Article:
People with dementia can face barriers when trying to access care after a diagnosis, particularly in young-onset dementia (YOD). Little is known about the effects of ethnicity on the use of anti-dementia medication and variations between age groups. The aim of this study was to analyze national data on variations in the uptake of anti-dementia medication between people with YOD and late-onset dementia (LOD).
Cross-sectional longitudinal cohort study.
Data from the U.S. National Alzheimer’s Coordinating Centre were obtained from September 2005 to March 2019.
First visits of people with a diagnosis of Alzheimer’s disease (AD) dementia, Lewy body dementia (LBD), and Parkinson’s disease dementia (PDD) were included.
Logistic regression was used to analyze the effects of education and ethnicity on use of cholinesterase inhibitors and memantine, accounting for YOD/LOD, gender, living situation, severity stage, and comorbidities.
In total, 15,742 people with AD dementia and LBD/PDD were included, with 11,019 PwD having completed a first follow-up visit. Significantly more people with YOD used memantine than those with LOD, while fewer used cholinesterase inhibitors. PwD from minority ethnic backgrounds used memantine and cholinesterase inhibitors less often than those from a White ethnic background. Logistic regression analysis showed that ethnicity was a significant determinant of both memantine and cholinesterase inhibitors usage, while education was only a significant determinant for memantine usage.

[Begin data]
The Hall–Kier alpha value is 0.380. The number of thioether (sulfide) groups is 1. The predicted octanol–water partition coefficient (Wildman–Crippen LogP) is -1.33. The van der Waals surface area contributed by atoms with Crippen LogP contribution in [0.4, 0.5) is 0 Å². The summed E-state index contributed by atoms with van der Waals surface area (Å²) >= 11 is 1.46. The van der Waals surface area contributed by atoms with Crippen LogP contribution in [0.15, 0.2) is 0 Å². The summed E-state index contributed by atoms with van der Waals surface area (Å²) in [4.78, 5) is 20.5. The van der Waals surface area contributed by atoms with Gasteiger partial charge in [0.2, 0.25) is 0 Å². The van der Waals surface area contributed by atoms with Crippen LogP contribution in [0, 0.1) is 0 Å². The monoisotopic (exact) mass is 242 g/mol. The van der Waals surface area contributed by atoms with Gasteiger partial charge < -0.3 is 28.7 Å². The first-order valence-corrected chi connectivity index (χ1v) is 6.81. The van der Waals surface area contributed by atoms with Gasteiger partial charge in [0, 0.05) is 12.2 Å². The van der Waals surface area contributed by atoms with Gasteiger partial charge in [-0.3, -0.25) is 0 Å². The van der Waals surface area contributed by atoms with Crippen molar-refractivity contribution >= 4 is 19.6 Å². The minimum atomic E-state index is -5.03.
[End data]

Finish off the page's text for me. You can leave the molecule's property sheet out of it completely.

Findings highlight the impact of social factors on current usage of anti-dementia medication and the need for more resources to enable equitable use of anti-dementia medication.
To test the effectiveness of theoretically driven role model video stories in improving knowledge of palliative care among a diverse sample of older adults.
We developed three 3–4 min long theoretically driven role model video stories. We then recruited cognitively intact, English-speaking adults aged 50 and older from senior centers, assisted living, and other community-based sites in the greater Los Angeles area. Using a pretest–posttest study design, we surveyed participants using the 13-item Palliative Care Knowledge Scale (PaCKS) and also asked participants about their intentions to enroll in palliative care should the need arise. Participants first completed the pretest, viewed the three videos, then completed the posttest comprised of the same set of questions.